Venture Capital Term Sheet: 7 things you need to know by David Ehrenberg

  • Source link: https://earlygrowthfinancialservices.com/venture-capital-term-sheet-7-things-you-need-to-know/#:~:text=The%20Venture%20Capital%20Term%20Sheet&text=As%20you%20know%2C%20a%20venture,for%20you%20and%20your%20investor.
  • TL;DR: Some definitions of common terms used in term sheets today
  • How helpful?: 4/5
  • Topic Tags: term sheet, common uses
  • Relevant questions addressed: What are some of the most relevant concepts I should be familiar with when evaluating a term sheet?
  • Summary bullet points
  • What should your term sheet cover?
    • Preferred return
    • Protection of valuation and position in regards to future money
    • Investment management
    • Exit strategies
  • 7 Key Terms
    • Money Raised:
      • Investors require that a minimum amount of money is raised before they disburse their funds. Your responsibility to raise the rest of the money, so make sure it’s a realistic goal
    • Pre-money Valuation:
      • value of the company prior to investment. Calculated on “fully-diluted” basis, which includes all issued stock and anything that may be converted into stock (stock option pool). VC’s % ownership is calculated based on this value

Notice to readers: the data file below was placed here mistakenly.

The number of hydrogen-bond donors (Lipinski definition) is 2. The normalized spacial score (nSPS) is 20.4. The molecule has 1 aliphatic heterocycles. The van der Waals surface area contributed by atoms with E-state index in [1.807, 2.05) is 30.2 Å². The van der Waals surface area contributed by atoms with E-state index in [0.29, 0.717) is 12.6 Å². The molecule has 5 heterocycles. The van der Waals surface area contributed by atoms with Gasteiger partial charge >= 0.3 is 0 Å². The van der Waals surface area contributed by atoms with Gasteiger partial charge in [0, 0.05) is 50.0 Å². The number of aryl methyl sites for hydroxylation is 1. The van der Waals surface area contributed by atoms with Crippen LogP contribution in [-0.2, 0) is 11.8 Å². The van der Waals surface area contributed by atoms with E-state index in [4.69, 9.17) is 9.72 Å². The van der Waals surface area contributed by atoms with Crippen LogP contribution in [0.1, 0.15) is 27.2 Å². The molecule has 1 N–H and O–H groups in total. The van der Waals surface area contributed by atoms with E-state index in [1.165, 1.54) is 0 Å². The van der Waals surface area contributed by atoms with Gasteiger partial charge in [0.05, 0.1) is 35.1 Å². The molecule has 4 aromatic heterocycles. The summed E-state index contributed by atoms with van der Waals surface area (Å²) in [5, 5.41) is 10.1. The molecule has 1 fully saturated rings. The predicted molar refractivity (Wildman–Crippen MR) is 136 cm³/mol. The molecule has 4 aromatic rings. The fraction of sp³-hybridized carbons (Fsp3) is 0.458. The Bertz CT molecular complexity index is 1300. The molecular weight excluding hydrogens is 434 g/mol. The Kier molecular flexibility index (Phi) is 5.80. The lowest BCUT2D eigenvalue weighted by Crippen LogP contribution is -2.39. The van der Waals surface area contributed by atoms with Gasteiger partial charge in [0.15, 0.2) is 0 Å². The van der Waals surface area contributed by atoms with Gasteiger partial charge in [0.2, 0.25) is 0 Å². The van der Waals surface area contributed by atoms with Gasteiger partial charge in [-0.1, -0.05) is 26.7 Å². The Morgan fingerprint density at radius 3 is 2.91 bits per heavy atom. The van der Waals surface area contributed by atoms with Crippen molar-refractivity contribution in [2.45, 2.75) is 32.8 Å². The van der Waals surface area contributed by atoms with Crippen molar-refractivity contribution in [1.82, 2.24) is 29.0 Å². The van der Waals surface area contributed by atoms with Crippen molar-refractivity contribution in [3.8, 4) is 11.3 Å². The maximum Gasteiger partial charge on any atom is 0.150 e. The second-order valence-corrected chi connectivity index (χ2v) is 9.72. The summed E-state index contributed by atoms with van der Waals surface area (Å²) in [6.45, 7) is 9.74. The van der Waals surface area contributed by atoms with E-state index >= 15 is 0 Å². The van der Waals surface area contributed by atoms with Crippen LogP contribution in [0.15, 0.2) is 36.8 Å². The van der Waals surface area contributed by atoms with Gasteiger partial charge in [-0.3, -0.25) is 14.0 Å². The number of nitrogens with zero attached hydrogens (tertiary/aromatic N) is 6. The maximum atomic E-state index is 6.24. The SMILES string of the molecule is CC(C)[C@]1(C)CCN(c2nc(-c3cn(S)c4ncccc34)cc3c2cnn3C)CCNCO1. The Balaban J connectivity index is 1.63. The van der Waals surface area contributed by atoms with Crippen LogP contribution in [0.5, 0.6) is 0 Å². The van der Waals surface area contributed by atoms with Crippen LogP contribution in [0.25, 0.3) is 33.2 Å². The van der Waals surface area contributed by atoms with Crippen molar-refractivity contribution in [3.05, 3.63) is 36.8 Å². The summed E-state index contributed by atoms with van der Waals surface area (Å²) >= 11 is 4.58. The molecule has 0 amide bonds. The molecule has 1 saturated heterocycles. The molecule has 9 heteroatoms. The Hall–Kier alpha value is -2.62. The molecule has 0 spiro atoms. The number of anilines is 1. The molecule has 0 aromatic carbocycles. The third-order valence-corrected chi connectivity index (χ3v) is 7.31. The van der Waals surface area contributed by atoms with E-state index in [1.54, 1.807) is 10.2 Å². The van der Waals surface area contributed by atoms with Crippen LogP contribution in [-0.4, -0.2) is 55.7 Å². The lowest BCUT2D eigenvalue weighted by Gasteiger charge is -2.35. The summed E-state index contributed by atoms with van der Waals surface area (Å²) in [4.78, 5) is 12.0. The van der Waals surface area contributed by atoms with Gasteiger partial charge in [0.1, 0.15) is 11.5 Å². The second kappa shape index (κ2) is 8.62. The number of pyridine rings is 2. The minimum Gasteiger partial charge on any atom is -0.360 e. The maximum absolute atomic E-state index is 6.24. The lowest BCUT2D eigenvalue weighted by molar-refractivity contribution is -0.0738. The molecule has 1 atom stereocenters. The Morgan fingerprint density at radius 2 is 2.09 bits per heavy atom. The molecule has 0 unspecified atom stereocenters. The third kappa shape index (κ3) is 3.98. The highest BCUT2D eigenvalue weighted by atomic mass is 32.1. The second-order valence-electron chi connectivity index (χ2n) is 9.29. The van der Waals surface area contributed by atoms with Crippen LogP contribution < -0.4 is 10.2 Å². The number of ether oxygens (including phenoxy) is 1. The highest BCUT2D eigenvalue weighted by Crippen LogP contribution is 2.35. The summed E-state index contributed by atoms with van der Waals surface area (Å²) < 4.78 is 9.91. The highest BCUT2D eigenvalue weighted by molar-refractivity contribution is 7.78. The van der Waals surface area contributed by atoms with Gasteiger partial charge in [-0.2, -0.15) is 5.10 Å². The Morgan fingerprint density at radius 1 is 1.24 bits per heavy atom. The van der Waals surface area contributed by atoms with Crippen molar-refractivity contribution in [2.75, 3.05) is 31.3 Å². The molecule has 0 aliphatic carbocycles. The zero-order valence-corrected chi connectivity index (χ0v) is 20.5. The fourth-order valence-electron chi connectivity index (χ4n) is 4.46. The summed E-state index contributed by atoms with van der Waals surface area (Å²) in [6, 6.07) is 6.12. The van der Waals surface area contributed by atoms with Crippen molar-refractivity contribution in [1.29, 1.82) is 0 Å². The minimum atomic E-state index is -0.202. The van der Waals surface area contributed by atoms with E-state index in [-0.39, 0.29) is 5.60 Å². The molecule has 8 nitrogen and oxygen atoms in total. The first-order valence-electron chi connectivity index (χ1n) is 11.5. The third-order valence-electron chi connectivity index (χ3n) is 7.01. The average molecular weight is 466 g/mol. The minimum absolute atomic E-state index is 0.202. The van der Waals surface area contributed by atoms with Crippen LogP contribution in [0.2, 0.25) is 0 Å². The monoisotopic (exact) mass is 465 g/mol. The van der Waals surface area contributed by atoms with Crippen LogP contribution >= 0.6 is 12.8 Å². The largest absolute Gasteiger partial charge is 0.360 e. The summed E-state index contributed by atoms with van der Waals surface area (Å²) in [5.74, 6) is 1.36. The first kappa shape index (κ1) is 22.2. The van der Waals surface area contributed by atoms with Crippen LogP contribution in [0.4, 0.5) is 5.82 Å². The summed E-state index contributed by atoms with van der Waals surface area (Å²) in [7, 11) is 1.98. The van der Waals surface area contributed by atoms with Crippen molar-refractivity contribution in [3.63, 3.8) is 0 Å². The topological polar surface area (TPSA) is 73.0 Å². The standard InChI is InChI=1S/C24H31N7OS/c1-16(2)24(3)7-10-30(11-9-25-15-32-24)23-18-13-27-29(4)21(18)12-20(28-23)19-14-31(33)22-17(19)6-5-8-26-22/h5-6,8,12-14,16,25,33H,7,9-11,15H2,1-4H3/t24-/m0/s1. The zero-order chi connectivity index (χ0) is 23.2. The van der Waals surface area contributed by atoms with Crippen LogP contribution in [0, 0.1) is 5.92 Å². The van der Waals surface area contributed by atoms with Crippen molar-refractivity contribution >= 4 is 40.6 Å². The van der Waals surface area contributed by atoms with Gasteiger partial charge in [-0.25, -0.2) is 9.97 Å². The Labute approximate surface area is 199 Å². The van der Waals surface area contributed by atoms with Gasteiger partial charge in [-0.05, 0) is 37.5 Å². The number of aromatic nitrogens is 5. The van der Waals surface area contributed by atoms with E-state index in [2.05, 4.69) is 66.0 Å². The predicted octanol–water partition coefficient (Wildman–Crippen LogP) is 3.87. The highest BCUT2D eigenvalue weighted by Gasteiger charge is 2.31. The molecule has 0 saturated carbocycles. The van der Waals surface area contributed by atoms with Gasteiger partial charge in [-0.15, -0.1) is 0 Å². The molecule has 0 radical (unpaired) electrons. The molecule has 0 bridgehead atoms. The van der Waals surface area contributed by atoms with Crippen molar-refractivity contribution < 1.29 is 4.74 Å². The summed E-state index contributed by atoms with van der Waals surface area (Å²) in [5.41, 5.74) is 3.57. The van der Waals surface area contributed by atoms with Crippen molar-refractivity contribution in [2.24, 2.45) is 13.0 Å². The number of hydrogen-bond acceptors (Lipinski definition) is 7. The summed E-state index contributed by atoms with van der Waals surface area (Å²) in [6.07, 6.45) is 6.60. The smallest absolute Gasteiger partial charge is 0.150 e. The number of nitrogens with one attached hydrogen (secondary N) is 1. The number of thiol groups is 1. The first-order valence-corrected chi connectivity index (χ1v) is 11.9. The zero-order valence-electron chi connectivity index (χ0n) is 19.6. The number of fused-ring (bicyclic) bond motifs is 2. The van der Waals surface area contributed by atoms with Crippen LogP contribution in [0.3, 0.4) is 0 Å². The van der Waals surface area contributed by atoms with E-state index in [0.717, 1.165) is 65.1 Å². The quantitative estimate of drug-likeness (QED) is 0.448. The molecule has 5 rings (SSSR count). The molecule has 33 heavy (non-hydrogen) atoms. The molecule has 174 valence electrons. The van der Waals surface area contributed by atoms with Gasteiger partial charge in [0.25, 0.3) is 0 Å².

• Non-participating liquidation preference
      • Term that makes sure investors get their money back first (before common shareholders get their money back).
        • 1X means investors get their money back before common stock, 2X means double their money, etc…
        • In an exit, investors can use liquidation preference or just participate as shareholders
    • 1:1 Conversion to Common
      • Buyer of preferred can convert to common if they decide it’s a better rate
    • Anti-dilution provisions
      • “These provisions call for protection, for the fund, that your company will not sell stock at a price less than they have paid for it. The basic idea is that if you have a down round, the investors will get additional stock to preserve their shares. If you don’t stick to this provision, the fund has the right to maintain their original percentage interest without additional payment.”
    • The Pay-to-Play provision
      • Investors must participate in future financing (pay) if they want to continue to have preferred stock (play). Otherwise, their preferred stock is converted to common
    • Board representation
      • Investor may want a seat at the decision-making table of the company to protect their investment
  • Follow up links